5x06:-i-believe-the-children-are-our-future

Am I the Only One Wondering This?

Remember the Cambion? The Antichrist? The crazy, lovely child who may or may not destroy the whole freaking world? A.K.A. Jesse Turner?

WHERE IS HE? WHY HAVE WE NOT HEARD FROM HIM AGAIN? I feel the character has earned at least an on screen death because of how powerful the freaking kid was. I mean, for real, he just whisked his parents away in super evil protective services and we never hear from him again? Really? AM I THE ONLY ONE STILL WORRIED ABOUT THIS KID?

Daily Dose of Sam

Remember when Sam looked a frightened eleven year old in the eye, admitted to having made poor choices and then told the boy that he had faith in him to make the right choices with the correct information?

Others were willing to kill Jesse Turner outright, called him a monster because of how he was born.  Sam saw through that, saw his innocence and trusted it.  Sam saw that Jesse was more than just “a good kid,” he was a Good Kid, capable of making the right choices.  

And despite the mud being slung at him by hateful people, he persisted in his faith in this innocent boy.  And he was proven right.  

(I Believe The Children Are Our Future, 5.06)

‘I Believe the Children Are Our Future’ was one of those episodes where we started with the kills and then came up with a reason,” Kripke reveals. “We started with how we wanted all the lies that parents tell children to come true. That was the notion that [Daniel Loflin and Andrew Dabb] pitched, that Pop Rocks and Coke would cause your stomach to explode, that joy buzzers could kill you, that the Tooth Fairy was real – all of those things. And we wanted to really tell a story about how the way that people lie to children isn’t necessarily a bad thing, and that the motivation behind it is to keep them safe and protected. That was where we started, and then we said, 'What would allow us to have that story within the apocalyptic pantheon [of season 5]?’ We started looking at the Antichrist. We thought it would be a really intriguing notion for us to have an Antichrist who is generally a likable kid that’s making all of these childish things come to life simply because he doesn’t know any better.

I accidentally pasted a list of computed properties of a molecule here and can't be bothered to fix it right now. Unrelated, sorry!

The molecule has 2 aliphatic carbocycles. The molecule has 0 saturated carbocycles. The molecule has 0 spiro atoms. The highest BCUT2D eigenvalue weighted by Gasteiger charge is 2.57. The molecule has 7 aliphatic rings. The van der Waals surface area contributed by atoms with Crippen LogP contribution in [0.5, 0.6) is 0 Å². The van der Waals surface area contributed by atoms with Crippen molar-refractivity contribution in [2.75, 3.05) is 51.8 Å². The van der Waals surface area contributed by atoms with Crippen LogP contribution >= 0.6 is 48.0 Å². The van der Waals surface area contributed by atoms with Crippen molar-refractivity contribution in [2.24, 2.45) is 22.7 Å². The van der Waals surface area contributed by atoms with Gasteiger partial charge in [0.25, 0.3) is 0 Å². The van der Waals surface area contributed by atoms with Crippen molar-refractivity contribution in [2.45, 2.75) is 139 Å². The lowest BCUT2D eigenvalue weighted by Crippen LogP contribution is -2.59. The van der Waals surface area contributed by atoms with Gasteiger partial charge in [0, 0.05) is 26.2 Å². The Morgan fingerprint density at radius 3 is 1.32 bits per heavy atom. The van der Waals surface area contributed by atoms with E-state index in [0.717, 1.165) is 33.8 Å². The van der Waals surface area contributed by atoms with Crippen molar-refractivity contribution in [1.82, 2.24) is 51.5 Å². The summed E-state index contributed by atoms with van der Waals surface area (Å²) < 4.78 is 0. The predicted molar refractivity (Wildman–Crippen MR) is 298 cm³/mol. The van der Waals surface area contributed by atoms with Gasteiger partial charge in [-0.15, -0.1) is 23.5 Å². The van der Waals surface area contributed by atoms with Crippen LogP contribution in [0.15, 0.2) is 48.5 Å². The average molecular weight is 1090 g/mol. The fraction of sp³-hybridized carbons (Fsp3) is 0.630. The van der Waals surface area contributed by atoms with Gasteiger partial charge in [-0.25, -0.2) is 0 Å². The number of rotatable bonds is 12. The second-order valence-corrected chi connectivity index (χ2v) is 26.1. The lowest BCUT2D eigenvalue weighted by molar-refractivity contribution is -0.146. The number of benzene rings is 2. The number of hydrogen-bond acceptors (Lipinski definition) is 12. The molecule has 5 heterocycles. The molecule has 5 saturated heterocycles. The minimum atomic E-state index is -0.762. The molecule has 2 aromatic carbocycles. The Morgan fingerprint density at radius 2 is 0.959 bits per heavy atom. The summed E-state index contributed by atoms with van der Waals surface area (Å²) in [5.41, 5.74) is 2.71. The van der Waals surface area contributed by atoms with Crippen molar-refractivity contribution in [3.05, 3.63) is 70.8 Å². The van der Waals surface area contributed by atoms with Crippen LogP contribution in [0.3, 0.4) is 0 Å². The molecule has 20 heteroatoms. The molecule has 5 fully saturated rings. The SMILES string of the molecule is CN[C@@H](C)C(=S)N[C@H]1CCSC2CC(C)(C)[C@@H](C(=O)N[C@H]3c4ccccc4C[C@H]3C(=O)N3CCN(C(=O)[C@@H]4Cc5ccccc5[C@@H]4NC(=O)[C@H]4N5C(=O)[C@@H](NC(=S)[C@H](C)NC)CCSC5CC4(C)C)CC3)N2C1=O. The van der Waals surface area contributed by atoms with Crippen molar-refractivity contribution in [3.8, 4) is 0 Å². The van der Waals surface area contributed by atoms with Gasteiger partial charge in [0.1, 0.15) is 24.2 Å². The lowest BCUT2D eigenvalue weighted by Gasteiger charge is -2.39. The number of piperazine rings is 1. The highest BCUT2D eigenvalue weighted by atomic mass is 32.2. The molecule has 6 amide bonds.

—  Knight, Nicholas, Eric Kripke, and Christopher Cerasi.  The Essential Supernatural: On the Road with Sam and Dean Winchester.  San Rafael, CA: Insight Editions, 2012: 38-39.